Story by Seaman Oscar Quezada
PACIFIC OCEAN – USS John C. Stennis’ (CVN 74) command religious ministries department (CRMD) celebrated Rosh Hashanah, a Jewish holiday, with a visiting Navy Rabbi, Oct. 3.
Lt. Josh Sherwin, a Navy chaplain, from Orlando, Florida, is one of ten active-duty rabbis in the Navy and is assigned to Destroyer Squadron 1.
Having a rabbi onboard for the holiday is unusual, as there are relatively few compared to the number of ships at sea.
“It’s called a High Holy Day, there are only a few of them, [and they] are incredibly important,” said Petty Officer 3rd Class Mitchell Dubin, from Sarasota, Florida. “The fact that we managed to get someone who has studied this for their entire career, has dedicated his life to the study of Judaism and to help us through this incredibly important day is almost overwhelming.”
Rosh Hashanah is a two-day event, representing the beginning of the Jewish year, that marks the anniversary of the creation of Adam and Eve in the Jewish tradition.
“Rosh Hashanah is the Jewish New Year, similar to how January 1st begins the new calendar year. But in addition to changing the page on the calendar it’s also about looking back at the past year on how you did things well, things you didn’t do so well, mistakes you made and lessons learned,” said Sherwin. “Then you look ahead to the new year and look at how you can make the new year better.”
Sherwin provided the Sailors Rosh Hashanah services including customary observations such as sounding the shofar, a hollowed-out ram’s horn, and sharing symbolic foods with Sailors, such as apples dipped in honey, to induce a “sweet new year.”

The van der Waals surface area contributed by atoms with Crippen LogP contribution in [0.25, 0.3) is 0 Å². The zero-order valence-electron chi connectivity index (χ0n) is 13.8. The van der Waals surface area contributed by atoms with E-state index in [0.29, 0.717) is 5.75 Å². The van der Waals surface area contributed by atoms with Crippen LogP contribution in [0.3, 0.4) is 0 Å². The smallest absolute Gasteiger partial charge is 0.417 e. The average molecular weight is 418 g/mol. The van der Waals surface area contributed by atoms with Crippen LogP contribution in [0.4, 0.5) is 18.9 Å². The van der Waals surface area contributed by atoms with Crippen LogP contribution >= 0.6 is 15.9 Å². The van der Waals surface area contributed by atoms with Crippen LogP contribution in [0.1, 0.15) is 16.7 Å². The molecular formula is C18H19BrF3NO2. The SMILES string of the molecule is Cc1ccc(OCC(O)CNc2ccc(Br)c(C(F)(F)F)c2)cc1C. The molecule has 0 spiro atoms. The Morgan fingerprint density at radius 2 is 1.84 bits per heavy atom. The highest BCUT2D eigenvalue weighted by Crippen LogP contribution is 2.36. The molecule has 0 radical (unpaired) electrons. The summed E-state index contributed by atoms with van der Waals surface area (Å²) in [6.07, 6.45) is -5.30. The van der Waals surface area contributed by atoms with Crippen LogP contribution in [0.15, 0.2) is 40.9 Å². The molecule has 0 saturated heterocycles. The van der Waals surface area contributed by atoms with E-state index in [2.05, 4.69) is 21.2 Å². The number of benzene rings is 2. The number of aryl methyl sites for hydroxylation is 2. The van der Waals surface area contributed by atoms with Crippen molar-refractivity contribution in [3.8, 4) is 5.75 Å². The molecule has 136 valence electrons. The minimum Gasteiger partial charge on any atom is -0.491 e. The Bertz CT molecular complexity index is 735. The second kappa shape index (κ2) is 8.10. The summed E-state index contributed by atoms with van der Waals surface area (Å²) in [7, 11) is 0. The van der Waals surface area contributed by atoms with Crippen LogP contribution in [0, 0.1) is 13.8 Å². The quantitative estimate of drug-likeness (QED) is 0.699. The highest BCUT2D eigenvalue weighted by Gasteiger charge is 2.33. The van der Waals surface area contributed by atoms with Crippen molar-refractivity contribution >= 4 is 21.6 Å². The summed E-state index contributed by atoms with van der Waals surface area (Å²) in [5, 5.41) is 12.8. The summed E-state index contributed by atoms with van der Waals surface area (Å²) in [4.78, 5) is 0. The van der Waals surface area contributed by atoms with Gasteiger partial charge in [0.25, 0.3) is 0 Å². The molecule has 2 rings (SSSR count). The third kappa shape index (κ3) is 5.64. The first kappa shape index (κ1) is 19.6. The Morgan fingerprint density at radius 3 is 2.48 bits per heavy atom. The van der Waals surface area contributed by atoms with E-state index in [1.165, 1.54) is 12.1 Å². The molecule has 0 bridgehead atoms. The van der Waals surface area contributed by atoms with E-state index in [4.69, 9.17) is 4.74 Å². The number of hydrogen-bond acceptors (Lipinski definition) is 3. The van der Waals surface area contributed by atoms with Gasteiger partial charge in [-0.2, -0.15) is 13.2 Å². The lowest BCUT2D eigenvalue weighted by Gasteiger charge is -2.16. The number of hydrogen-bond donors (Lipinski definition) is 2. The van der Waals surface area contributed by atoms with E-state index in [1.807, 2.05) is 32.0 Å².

Celebrating the holiday on the ship while underway also afforded unique opportunities, such as having the Tashlikh ceremony on the ship’s fantail. Participants of Tashikh symbolically throw away bread, representing their sins, into a body of water to wash the sins away.
“The water is represented in tradition as life and the current of the water carries those sins away,” said Sherwin. “It’s really cool, I don’t think most Jews get to do it off an aircraft carrier. In fact, the congregation in San Diego was really jealous.”
Rabbi Sherwin will be with John C. Stennis until the end of the underway and, like all Navy chaplains, is available to talk with Sailors.
“I feel very lucky to be here, very happy to be here, I’ve always found that my underway and my deployed holidays are more special and more memorable than the ones I spend in a congregation back home,” said Sherwin. “I’m very thankful and happy to be here with the crew of John C. Stennis.”